Duffield reports Russell-Moyle to chief whip over planned visit to her seat

Katie Neame
© UK Parliament/Jessica Taylor

Labour MP Rosie Duffield has reported fellow backbencher Lloyd Russell-Moyle to the party’s chief whip, LabourList understands, after he told her he planned to visit a bin strike picket line in her Kent constituency.

It is understood that Russell-Moyle, MP for Brighton Kemptown, planned to visit striking bin workers in Canterbury, represented by the GMB.

The union is currently in dispute with Canenco, Canterbury City Council’s in-house company. GMB workers rejected a new pay offer earlier this month, with residents going weeks without recycling collections, according to the council.

The union has since extended the strike to October 1st, claiming that the employer had presented GMB officials with the same pay offer already rejected by members.

Two sources indicated Russell-Moyle contacted Duffield to notify her of his plans to visit in advance, which is a parliamentary convention when an MP visits another MP’s constituency.

It is understood that the MP for Canterbury then reported the planned visit by Russell-Moyle to the city in south-east England to the Labour whips’ office. It is not clear if the visit went or will go ahead, but a local source suggested they did not believe it had to date.

The specific grounds for the apparent complaint are not known.

Duffield initially declined to comment when approached by LabourList, but confirmed she had “reported” the “incident” confidentially to Labour’s chief whip.

She later tweeted that she had “discussed this visit solely with [the Labour whips’ office] at the time to seek advice”.

She tweeted too that she had not initially commented because “this is a sensitive and ongoing local issue that cannot be accurately covered in a few words for clicks”.

Duffield also called it an “inaccurate” and “disappointing” story. LabourList has since approached her requesting clarification, but she has not yet responded.

The bin strike is politically sensitive for Labour politicians, as it pits a Labour-run local authority against members of a Labour-affiliated union.

Labour leader Keir Starmer has warned his shadow cabinet too against picket line visits, amid rising industrial unrest and right-wing attacks on Labour’s trade union links.

Notably, Duffield and Russell-Moyle have also been at odds publicly over transgender rights.

Duffield accused male colleagues of trying to shout her down in the Commons in January when she spoke in support of the Conservatives’ decision to block the Scottish government’s gender recognition reform bill. The Guardian reported Russell-Moyle “appeared to be trying to shout her down” and later apologised for his tone.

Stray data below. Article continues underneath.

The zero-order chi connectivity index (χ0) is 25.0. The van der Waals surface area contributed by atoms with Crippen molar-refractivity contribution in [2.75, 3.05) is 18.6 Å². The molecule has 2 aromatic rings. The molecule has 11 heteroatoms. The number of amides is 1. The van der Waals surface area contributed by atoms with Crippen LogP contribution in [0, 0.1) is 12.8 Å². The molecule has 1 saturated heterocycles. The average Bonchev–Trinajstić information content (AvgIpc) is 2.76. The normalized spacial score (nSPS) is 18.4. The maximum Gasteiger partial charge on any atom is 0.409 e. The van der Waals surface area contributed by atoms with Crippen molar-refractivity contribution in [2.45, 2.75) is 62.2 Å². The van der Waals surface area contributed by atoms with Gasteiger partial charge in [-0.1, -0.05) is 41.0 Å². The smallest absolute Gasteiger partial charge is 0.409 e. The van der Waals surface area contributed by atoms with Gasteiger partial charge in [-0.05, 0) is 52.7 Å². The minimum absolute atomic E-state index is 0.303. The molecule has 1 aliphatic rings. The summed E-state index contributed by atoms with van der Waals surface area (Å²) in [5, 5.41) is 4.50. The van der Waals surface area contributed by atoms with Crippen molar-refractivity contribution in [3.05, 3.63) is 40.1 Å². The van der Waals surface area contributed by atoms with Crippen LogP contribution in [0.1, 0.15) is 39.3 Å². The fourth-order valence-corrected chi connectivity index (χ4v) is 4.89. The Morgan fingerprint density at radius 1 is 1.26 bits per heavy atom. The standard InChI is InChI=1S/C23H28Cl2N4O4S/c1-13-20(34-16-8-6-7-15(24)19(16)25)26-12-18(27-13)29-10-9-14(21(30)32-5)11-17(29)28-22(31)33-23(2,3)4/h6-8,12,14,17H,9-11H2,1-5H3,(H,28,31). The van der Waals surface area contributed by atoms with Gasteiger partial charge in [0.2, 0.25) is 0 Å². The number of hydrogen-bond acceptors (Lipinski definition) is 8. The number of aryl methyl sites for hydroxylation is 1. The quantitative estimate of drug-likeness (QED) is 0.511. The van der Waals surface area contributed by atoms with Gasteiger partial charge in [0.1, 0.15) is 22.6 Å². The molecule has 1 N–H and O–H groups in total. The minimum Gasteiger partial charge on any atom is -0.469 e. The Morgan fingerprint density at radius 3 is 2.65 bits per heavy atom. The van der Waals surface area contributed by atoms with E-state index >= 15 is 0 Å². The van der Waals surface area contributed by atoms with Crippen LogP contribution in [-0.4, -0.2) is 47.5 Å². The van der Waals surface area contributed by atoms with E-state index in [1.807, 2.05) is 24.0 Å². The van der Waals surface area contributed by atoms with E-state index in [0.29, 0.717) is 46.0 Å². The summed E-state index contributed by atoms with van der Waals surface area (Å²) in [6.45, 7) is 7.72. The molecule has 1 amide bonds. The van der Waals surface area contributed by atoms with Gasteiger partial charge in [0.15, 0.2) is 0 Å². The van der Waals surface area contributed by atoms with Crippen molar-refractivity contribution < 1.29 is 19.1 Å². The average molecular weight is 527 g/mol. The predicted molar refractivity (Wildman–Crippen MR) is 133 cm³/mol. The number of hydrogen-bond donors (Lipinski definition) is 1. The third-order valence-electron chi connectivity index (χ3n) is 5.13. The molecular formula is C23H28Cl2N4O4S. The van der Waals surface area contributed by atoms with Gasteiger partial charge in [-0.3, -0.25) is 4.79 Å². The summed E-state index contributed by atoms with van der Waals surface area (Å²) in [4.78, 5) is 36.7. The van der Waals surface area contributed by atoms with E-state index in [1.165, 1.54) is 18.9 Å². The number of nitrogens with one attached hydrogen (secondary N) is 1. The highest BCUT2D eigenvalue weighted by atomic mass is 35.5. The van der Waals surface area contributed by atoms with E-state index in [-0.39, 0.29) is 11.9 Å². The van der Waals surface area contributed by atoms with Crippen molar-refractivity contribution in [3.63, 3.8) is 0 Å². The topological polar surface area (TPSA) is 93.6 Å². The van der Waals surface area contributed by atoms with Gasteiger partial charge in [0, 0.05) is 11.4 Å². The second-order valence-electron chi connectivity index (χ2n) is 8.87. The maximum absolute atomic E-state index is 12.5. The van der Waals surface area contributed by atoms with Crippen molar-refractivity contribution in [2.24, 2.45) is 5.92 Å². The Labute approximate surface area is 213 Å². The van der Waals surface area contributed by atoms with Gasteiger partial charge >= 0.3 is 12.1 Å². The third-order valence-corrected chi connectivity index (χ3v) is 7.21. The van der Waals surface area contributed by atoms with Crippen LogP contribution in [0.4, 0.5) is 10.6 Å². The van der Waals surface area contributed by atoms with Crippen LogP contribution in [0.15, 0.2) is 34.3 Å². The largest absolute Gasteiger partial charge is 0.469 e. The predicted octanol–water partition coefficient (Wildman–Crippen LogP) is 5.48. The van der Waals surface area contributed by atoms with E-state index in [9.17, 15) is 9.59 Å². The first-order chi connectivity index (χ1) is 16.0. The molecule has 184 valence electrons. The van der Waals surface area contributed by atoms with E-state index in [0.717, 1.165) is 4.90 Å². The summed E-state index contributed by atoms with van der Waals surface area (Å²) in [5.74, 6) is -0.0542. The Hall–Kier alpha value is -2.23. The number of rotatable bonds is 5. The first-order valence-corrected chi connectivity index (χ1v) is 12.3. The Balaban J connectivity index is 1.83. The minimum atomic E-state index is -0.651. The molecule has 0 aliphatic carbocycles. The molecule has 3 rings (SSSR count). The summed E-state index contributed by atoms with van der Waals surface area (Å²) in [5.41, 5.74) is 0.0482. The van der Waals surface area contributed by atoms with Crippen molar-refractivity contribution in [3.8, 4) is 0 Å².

The bill – which would make it easier for transgender people to obtain gender recognition certificates – was passed by the Scottish parliament in December last year, but was formally blocked by the UK government the following month.

Duffield claimed during a Commons debate that the bill “clearly conflicts with the Equality Act and would have repercussions for women across the UK”, raising concerns about the impact it could have on spaces “necessarily segregated by sex, such as domestic violence settings, changing rooms and prisons”.

Russell-Moyle by contrast claimed the government’s decision was “the new Tories’ section 28”, referring to Thatcher-era legislation banning schools from “promoting” homosexuality.

He was asked over the weekend on BBC Radio 4’s Westminster Hour programme if he regretted the abuse Duffield and others with similar views had faced.

“We have all been abused,” he replied, claiming that Duffield had “supported people who have abused me”. He acknowledged some of his supporters were likely to have been “unpleasant” to her too, however, calling the debate “too heated”.

He said if the government had handled gender recognition reform better, there would be less “toxicity”, and he and Duffield “would be as good friends as we were when we first came into parliament”. He said they used to go to the theatre together.

Duffield also appeared on the programme. She said Russell-Moyle had spoken “a lot of sense”, but talk of taking the heat out of the debate was a “very easy thing for someone to say who hasn’t been abused for several years”.

Labour’s recently clarified policy is to “modernise, simplify and reform” the gender recognition law, “remove invasive bureaucracy” and “simplify the process”, according to Shadow Women and Equalities Secretary Anneliese Dodds.

Writing in the Guardian in July, she described the current process of securing a certificate as “intrusive, outdated and humiliating”.

But Dodds argued that the existing requirement to obtain a medical diagnosis of gender dysphoria “upholds legitimacy of applications and confidence in the system” – in an apparent change to Keir Starmer’s previous commitment to de-medicalise the process.

Neither Russell-Moyle nor Duffield gave the stance their full endorsement on Westminster Hour.

Lloyd Russell-Moyle’s office declined to comment. The Labour Party did not respond to a request for comment.

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